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Self-made Heroes: the Dancers of Planet B-Boy

Monday, February 7th, 2011


It’s official: the documentary “Planet B-Boy” knocked my socks off.

Spinning on their heads, back flipping like it ain’t no thing, toiling day after day on their moves: teams of breakdancers prepare to battle for the title of best in the known universe.

The documentary profiles teams from around the world, showcasing their individual struggles and strengths. There’s the French team with all their camaraderie and warmth, whose interracial, cross-generational crew included the super-idiosyncratic dancer Crazy Monkey as well as a little blond kid.

I was also touched by the diligence and dedication of the Korean teams, both the returning international champions and the underdog challengers, “Last for One,” a crew of impoverished kids from the South Korean boondocks who danced daily from midnight to dawn to polish their routine.

Aside from the unbelievable athleticism, each team combines two key elements: incredible teamwork and extreme individuality.

It’s one of the great paradoxes of art: through the process of diligently internalizing the fundamental skills of an art form, artists become more free, not less. Through discipline, they become more radiant versions of themselves.

This documentary also addresses some questions about authenticity that are really close to my heart as someone who has spent lots of time in other musical cultures. What makes each of these dancers a b-boy is not their skin color or where they were born but their mastery of the art form. Their skills and experience make them completely secure in their identities as artists.

For their awesome example of self-determination, motivation, and extreme customization, I hereby nominate the dancers of planet B-Boy for the title of self-made heroes!

Related posts:
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Five fun ways to help your kids learn math this summer (hip-hop multiplication)
Self-taught heroes: William Kamkwamba, the boy who harnessed the wind
Self-taught heroes: Pearl Fryar

6 Comments on “Self-made Heroes: the Dancers of Planet B-Boy”

  • Terry VanNoy on February 7th 11:10 am

    Rebecca, thanks for the Self-Taught Heroes series. Fantasic stuff, and very inspiring! The B-boys remind me of some street performers I saw this weekend in New York, Manhattan. They wait for a crowd to appear, crank out the music, put out a bucket, and perform. Of course, all street performers do this, but their grace and style and creativity is amazing! All for just a dollar from passersby? Well, partially, but really they must feel empowered to be able to express themselves in a way that gives them freedom. Imagine the excitement when one of them discovers a variation of a move, a rhythm, a creative moment that they can use in a new routine! This group I saw ranged in age from about 5 to 20. Amazing! Terry V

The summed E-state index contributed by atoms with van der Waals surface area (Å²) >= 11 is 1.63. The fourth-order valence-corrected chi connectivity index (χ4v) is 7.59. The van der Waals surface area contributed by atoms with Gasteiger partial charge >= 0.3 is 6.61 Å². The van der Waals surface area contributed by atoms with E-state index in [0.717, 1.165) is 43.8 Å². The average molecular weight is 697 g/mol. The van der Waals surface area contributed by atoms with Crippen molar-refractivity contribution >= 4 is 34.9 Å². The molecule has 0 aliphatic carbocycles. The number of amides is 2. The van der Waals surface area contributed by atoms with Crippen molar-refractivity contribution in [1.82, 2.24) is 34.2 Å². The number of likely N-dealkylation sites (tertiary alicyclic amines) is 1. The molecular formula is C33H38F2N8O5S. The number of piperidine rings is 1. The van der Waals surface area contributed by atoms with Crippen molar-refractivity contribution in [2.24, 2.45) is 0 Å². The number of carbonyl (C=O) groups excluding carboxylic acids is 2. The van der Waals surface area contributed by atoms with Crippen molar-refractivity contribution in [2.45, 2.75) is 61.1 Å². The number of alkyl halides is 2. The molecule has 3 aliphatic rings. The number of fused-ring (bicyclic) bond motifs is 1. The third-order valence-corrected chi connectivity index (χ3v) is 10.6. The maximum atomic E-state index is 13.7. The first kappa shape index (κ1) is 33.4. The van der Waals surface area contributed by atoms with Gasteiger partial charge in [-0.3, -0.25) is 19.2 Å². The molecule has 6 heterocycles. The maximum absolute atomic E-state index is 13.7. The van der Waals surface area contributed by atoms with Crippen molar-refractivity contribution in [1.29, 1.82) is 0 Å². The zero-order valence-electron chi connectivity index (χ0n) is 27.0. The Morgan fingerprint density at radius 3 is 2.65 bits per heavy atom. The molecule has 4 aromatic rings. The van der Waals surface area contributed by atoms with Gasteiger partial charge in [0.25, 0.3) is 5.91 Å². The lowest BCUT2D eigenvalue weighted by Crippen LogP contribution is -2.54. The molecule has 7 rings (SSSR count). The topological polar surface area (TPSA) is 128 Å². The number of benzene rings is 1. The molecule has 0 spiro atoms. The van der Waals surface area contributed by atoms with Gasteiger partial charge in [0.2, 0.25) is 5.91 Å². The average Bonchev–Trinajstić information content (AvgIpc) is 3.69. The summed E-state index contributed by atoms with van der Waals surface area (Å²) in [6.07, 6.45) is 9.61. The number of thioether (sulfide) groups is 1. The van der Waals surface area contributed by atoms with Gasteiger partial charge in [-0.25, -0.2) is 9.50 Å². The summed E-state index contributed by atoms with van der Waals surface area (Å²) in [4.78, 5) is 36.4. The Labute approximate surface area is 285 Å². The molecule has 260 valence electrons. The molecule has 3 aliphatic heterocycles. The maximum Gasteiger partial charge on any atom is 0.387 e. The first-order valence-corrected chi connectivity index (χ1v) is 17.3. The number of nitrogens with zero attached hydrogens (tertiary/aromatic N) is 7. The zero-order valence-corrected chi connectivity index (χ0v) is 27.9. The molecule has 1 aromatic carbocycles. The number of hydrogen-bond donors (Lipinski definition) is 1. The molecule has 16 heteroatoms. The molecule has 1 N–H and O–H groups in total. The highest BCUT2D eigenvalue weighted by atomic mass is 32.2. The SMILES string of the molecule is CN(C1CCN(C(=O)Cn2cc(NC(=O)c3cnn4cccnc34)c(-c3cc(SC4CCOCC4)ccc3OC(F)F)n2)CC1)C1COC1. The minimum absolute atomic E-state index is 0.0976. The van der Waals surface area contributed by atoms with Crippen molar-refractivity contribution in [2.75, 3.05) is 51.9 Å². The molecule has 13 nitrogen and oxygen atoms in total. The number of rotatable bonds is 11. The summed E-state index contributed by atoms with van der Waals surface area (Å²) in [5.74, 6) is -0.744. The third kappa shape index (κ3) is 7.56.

• Rebecca Zook on February 7th 12:41 pm

    Hey Terry, I love your enthusiasm! “…really they must feel empowered to be able to express themselves in a way that gives them freedom.” Yes, I love how you put that! I’m sure the dancers you saw would be psyched to know they made such an impression! Let me know what you think if you get a chance to watch the documentary – you can get it on netflix if you’re interested! 🙂

  • kelvin john on March 2nd 8:12 am

    hey im so interested and, and i am doing brack dance too, my name is kelvin from africa, i would like to train more. so can i do if want to join you/

  • Rebecca Zook on March 7th 2:27 pm

    Hi Kelvin, thanks for your comment! That’s cool that you do break dance! I don’t breakdance, actually, so I don’t know how to help you train, but maybe this breakdance forum could help?
    good luck and have fun!

  • Rebecca Zook on March 7th 2:28 pm

    or if that one doesn’t work, maybe try this one:

  • […] Related posts: What I learned on the streets of Paris, and in a Dutch grocery store I just can’t keep this a secret any longer What a Balinese dancing queen taught me about praise and encouragement Self-made heroes: the dancers of Planet B-Boy […]

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